What is a Discount Window?

The discount window is a central bank lending facility meant to help commercial banks manage short-term liquidity needs.

How a Discount Window Works

The Federal Reserve and other central banks maintain discount windows, referring to the loans they make at an administered discount rate to commercial banks and other deposit-taking firms.

Discount window borrowing tends to be short-term—usually overnight—and collateralized. These loans are different from the uncollateralized lending banks with deposits at central banks do among themselves; in the U.S. these loans are made at the federal funds rate, which is lower than the discount rate.

Even foreign banks may borrow from the Federal Reserve's discount window.

Key Takeaways

Current discount rates are listed on the Federal Reserve's website.

Discount window lending is typically a short-term loan (even overnight loan), and borrowers must put down collateral for their loans.

The Federal Reserve extends discount window loans to financial institutions who, in turn, support commercial industries.

Banks borrow at the discount window when they are experiencing short-term liquidity shortfalls and need a quick cash infusion. Banks generally prefer to borrow from other banks, since the rate is cheaper and the loans do not require collateral.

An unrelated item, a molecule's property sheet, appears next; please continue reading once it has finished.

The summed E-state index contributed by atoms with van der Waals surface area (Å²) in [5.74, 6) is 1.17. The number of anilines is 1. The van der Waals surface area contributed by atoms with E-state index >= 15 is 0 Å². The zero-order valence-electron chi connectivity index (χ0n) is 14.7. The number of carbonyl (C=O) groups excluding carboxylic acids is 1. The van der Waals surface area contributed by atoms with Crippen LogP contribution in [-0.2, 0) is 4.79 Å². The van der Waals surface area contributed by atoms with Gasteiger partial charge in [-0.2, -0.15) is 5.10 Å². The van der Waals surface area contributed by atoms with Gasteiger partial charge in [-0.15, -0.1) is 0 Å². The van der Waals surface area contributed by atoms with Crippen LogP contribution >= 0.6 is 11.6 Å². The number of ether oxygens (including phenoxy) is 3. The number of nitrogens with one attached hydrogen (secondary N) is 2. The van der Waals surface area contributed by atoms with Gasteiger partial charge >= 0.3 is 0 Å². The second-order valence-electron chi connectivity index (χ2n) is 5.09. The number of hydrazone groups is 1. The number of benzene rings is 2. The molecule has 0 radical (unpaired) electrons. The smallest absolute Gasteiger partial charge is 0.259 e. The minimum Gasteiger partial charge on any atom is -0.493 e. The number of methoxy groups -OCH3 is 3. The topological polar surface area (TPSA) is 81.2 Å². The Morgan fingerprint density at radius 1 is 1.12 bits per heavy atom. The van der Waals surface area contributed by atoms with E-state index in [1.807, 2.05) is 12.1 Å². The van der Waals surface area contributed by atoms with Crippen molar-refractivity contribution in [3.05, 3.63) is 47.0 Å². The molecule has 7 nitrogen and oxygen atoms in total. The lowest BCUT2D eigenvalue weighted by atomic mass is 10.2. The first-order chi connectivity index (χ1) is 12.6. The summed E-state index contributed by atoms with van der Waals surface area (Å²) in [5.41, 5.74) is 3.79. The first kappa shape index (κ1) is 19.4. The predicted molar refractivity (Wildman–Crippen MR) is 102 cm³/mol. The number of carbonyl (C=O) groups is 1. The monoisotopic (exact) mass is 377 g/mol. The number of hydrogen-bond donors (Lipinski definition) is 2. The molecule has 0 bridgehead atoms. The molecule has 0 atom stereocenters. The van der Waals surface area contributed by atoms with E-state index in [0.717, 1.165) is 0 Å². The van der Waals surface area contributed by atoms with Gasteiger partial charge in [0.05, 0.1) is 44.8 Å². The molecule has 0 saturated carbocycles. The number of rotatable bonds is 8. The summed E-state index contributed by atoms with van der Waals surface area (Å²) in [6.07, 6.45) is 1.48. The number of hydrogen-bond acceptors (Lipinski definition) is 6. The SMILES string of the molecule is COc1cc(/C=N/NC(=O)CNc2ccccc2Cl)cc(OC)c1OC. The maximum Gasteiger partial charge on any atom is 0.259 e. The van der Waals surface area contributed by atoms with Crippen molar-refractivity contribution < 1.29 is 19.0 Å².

The term refers to the now-obsolete practice of sending bank employees to actual, physical windows in Federal Reserve branch lobbies to ask for loans.

For this reason, discount window borrowing jumps during spells of economy-wide distress, when all banks are experiencing some degree of liquidity pressure: after the tech bubble burst in 2001, for example, borrowing at the Fed's discount window hit its highest level in 15 years.

Example of a Discount Window

The 2008 financial crisis saw the Fed's discount window take on a central role in maintaining a semblance of financial stability. Lending periods were extended from overnight to 30 days, then 90. The rate was cut to within 0.25 percentage points of the federal funds rate; the spread had previously been 1 pp, and as of November 2017, it is 0.5 pp.

In October 2008, the month after Lehman Brothers' collapse, banks borrowed $403.5 billion at the discount window; the previous recession had seen borrowing peak at $3.4 billion (September 2001). 

Special Considerations

The Fed's discount window lends at three rates; "discount rate" is shorthand for the first-rate offered to the most financially sound institutions. The three rates are defined as the primary credit rate, secondary credit rate, and seasonal discount rate. All other interest rates are affected by the discount rate including savings and money market interest rates, fixed-rate mortgages, and Libor rates.

According to the Federal Reserve website:
"Bankers' banks, corporate credit unions, and other financial institutions are not required to maintain reserves under Regulation D, and so do not have regular access to the Discount Window. However, the Board of Governors has determined that such institutions may obtain access to the Discount Window if they voluntarily maintain reserves."